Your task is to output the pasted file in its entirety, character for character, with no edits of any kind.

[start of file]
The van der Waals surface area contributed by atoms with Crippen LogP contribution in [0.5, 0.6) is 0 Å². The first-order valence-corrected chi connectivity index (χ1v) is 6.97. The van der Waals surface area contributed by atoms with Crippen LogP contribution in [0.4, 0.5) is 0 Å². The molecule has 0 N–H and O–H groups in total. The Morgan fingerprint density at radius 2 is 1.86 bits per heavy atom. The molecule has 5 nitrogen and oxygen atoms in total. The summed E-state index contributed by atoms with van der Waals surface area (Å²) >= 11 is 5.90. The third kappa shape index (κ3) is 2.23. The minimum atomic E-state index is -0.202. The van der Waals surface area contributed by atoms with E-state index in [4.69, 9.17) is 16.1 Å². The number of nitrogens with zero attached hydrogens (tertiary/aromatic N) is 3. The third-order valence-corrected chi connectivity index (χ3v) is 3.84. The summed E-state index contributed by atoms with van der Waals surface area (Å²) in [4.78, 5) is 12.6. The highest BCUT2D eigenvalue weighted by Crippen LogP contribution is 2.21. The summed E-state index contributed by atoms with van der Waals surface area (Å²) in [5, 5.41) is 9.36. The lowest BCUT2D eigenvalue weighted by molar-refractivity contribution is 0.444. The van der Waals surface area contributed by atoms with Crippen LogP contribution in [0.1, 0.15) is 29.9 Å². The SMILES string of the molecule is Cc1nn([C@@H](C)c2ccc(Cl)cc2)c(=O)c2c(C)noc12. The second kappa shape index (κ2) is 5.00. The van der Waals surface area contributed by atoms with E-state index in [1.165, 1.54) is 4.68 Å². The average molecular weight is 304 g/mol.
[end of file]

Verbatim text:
The van der Waals surface area contributed by atoms with Crippen LogP contribution in [0.5, 0.6) is 0 Å². The first-order valence-corrected chi connectivity index (χ1v) is 6.97. The van der Waals surface area contributed by atoms with Crippen LogP contribution in [0.4, 0.5) is 0 Å². The molecule has 0 N–H and O–H groups in total. The Morgan fingerprint density at radius 2 is 1.86 bits per heavy atom. The molecule has 5 nitrogen and oxygen atoms in total. The summed E-state index contributed by atoms with van der Waals surface area (Å²) >= 11 is 5.90. The third kappa shape index (κ3) is 2.23. The minimum atomic E-state index is -0.202. The van der Waals surface area contributed by atoms with E-state index in [4.69, 9.17) is 16.1 Å². The number of nitrogens with zero attached hydrogens (tertiary/aromatic N) is 3. The third-order valence-corrected chi connectivity index (χ3v) is 3.84. The summed E-state index contributed by atoms with van der Waals surface area (Å²) in [4.78, 5) is 12.6. The highest BCUT2D eigenvalue weighted by Crippen LogP contribution is 2.21. The summed E-state index contributed by atoms with van der Waals surface area (Å²) in [5, 5.41) is 9.36. The lowest BCUT2D eigenvalue weighted by molar-refractivity contribution is 0.444. The van der Waals surface area contributed by atoms with Crippen LogP contribution in [0.1, 0.15) is 29.9 Å². The SMILES string of the molecule is Cc1nn([C@@H](C)c2ccc(Cl)cc2)c(=O)c2c(C)noc12. The second kappa shape index (κ2) is 5.00. The van der Waals surface area contributed by atoms with E-state index in [1.165, 1.54) is 4.68 Å². The average molecular weight is 304 g/mol.